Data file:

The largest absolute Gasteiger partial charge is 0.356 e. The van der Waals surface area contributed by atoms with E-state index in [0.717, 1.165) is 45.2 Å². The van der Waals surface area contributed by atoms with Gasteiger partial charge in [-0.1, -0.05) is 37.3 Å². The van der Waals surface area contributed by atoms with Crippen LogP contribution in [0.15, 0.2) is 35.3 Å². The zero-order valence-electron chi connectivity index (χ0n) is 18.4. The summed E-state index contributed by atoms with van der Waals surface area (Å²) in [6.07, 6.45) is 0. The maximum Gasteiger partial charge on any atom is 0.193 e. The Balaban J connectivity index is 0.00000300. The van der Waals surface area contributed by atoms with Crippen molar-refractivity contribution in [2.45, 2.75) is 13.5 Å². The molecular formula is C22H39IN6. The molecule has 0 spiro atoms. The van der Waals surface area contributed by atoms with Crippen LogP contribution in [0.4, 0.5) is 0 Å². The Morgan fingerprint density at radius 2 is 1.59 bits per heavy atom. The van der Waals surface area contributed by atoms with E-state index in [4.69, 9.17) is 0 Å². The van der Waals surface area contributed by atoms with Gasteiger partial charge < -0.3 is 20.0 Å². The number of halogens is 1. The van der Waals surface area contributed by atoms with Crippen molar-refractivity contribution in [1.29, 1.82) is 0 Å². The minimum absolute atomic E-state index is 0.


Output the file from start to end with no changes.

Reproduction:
The largest absolute Gasteiger partial charge is 0.356 e. The van der Waals surface area contributed by atoms with E-state index in [0.717, 1.165) is 45.2 Å². The van der Waals surface area contributed by atoms with Gasteiger partial charge in [-0.1, -0.05) is 37.3 Å². The van der Waals surface area contributed by atoms with Crippen LogP contribution in [0.15, 0.2) is 35.3 Å². The zero-order valence-electron chi connectivity index (χ0n) is 18.4. The summed E-state index contributed by atoms with van der Waals surface area (Å²) in [6.07, 6.45) is 0. The maximum Gasteiger partial charge on any atom is 0.193 e. The Balaban J connectivity index is 0.00000300. The van der Waals surface area contributed by atoms with Crippen molar-refractivity contribution in [2.45, 2.75) is 13.5 Å². The molecular formula is C22H39IN6. The molecule has 0 spiro atoms. The van der Waals surface area contributed by atoms with Crippen LogP contribution in [0.4, 0.5) is 0 Å². The Morgan fingerprint density at radius 2 is 1.59 bits per heavy atom. The van der Waals surface area contributed by atoms with E-state index in [4.69, 9.17) is 0 Å². The van der Waals surface area contributed by atoms with Gasteiger partial charge < -0.3 is 20.0 Å². The number of halogens is 1. The van der Waals surface area contributed by atoms with Crippen molar-refractivity contribution in [1.29, 1.82) is 0 Å². The minimum absolute atomic E-state index is 0.